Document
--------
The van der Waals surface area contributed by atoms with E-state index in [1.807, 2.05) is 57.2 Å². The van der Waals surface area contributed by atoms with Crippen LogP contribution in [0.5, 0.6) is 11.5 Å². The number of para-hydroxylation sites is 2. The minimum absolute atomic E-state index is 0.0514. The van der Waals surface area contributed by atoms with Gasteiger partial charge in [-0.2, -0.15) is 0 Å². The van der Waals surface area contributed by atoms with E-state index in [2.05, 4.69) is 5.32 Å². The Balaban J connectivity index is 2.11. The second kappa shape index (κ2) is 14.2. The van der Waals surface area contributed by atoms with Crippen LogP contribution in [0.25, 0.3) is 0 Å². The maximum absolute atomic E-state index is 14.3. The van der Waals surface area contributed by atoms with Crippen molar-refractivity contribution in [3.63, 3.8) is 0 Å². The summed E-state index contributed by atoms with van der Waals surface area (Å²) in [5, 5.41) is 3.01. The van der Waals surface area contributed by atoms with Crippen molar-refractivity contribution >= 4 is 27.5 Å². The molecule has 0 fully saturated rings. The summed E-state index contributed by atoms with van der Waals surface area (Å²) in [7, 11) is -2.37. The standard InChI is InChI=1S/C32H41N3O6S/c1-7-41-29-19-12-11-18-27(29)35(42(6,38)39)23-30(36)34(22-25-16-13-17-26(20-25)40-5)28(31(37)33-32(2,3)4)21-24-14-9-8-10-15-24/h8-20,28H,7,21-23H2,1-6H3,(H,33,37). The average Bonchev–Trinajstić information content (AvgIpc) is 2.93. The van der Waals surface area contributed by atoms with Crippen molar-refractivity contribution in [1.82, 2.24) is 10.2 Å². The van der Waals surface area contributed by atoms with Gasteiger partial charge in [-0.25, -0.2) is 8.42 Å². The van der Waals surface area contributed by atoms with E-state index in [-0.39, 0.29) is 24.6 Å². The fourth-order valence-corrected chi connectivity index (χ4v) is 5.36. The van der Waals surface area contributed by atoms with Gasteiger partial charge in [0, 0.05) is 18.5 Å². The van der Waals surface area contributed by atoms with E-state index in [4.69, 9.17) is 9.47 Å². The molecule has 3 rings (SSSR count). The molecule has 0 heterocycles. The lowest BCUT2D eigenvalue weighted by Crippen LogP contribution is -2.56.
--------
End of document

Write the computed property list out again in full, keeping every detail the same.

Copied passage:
The van der Waals surface area contributed by atoms with E-state index in [1.807, 2.05) is 57.2 Å². The van der Waals surface area contributed by atoms with Crippen LogP contribution in [0.5, 0.6) is 11.5 Å². The number of para-hydroxylation sites is 2. The minimum absolute atomic E-state index is 0.0514. The van der Waals surface area contributed by atoms with Gasteiger partial charge in [-0.2, -0.15) is 0 Å². The van der Waals surface area contributed by atoms with E-state index in [2.05, 4.69) is 5.32 Å². The Balaban J connectivity index is 2.11. The second kappa shape index (κ2) is 14.2. The van der Waals surface area contributed by atoms with Crippen LogP contribution in [0.25, 0.3) is 0 Å². The maximum absolute atomic E-state index is 14.3. The van der Waals surface area contributed by atoms with Crippen molar-refractivity contribution in [3.63, 3.8) is 0 Å². The summed E-state index contributed by atoms with van der Waals surface area (Å²) in [5, 5.41) is 3.01. The van der Waals surface area contributed by atoms with Crippen molar-refractivity contribution >= 4 is 27.5 Å². The molecule has 0 fully saturated rings. The summed E-state index contributed by atoms with van der Waals surface area (Å²) in [7, 11) is -2.37. The standard InChI is InChI=1S/C32H41N3O6S/c1-7-41-29-19-12-11-18-27(29)35(42(6,38)39)23-30(36)34(22-25-16-13-17-26(20-25)40-5)28(31(37)33-32(2,3)4)21-24-14-9-8-10-15-24/h8-20,28H,7,21-23H2,1-6H3,(H,33,37). The average Bonchev–Trinajstić information content (AvgIpc) is 2.93. The van der Waals surface area contributed by atoms with Crippen molar-refractivity contribution in [1.82, 2.24) is 10.2 Å². The van der Waals surface area contributed by atoms with Gasteiger partial charge in [-0.25, -0.2) is 8.42 Å². The van der Waals surface area contributed by atoms with E-state index in [-0.39, 0.29) is 24.6 Å². The fourth-order valence-corrected chi connectivity index (χ4v) is 5.36. The van der Waals surface area contributed by atoms with Gasteiger partial charge in [0, 0.05) is 18.5 Å². The van der Waals surface area contributed by atoms with E-state index in [4.69, 9.17) is 9.47 Å². The molecule has 3 rings (SSSR count). The molecule has 0 heterocycles. The lowest BCUT2D eigenvalue weighted by Crippen LogP contribution is -2.56.